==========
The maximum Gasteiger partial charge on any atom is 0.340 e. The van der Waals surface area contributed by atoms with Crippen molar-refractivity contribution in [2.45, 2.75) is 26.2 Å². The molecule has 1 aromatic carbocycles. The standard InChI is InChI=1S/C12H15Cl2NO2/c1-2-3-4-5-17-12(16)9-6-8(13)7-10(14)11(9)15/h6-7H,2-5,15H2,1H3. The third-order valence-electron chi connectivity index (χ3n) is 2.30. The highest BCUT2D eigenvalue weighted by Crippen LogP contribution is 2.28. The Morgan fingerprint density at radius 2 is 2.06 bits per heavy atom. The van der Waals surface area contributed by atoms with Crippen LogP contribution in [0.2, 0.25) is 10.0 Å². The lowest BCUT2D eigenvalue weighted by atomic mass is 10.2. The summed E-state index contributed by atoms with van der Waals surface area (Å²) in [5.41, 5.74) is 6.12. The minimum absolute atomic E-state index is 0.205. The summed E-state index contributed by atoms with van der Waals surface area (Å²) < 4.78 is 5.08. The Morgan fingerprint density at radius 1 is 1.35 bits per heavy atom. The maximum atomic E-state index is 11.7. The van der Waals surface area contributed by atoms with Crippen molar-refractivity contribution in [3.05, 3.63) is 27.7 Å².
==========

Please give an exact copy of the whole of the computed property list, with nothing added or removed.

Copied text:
The maximum Gasteiger partial charge on any atom is 0.340 e. The van der Waals surface area contributed by atoms with Crippen molar-refractivity contribution in [2.45, 2.75) is 26.2 Å². The molecule has 1 aromatic carbocycles. The standard InChI is InChI=1S/C12H15Cl2NO2/c1-2-3-4-5-17-12(16)9-6-8(13)7-10(14)11(9)15/h6-7H,2-5,15H2,1H3. The third-order valence-electron chi connectivity index (χ3n) is 2.30. The highest BCUT2D eigenvalue weighted by Crippen LogP contribution is 2.28. The Morgan fingerprint density at radius 2 is 2.06 bits per heavy atom. The van der Waals surface area contributed by atoms with Crippen LogP contribution in [0.2, 0.25) is 10.0 Å². The lowest BCUT2D eigenvalue weighted by atomic mass is 10.2. The summed E-state index contributed by atoms with van der Waals surface area (Å²) in [5.41, 5.74) is 6.12. The minimum absolute atomic E-state index is 0.205. The summed E-state index contributed by atoms with van der Waals surface area (Å²) < 4.78 is 5.08. The Morgan fingerprint density at radius 1 is 1.35 bits per heavy atom. The maximum atomic E-state index is 11.7. The van der Waals surface area contributed by atoms with Crippen molar-refractivity contribution in [3.05, 3.63) is 27.7 Å².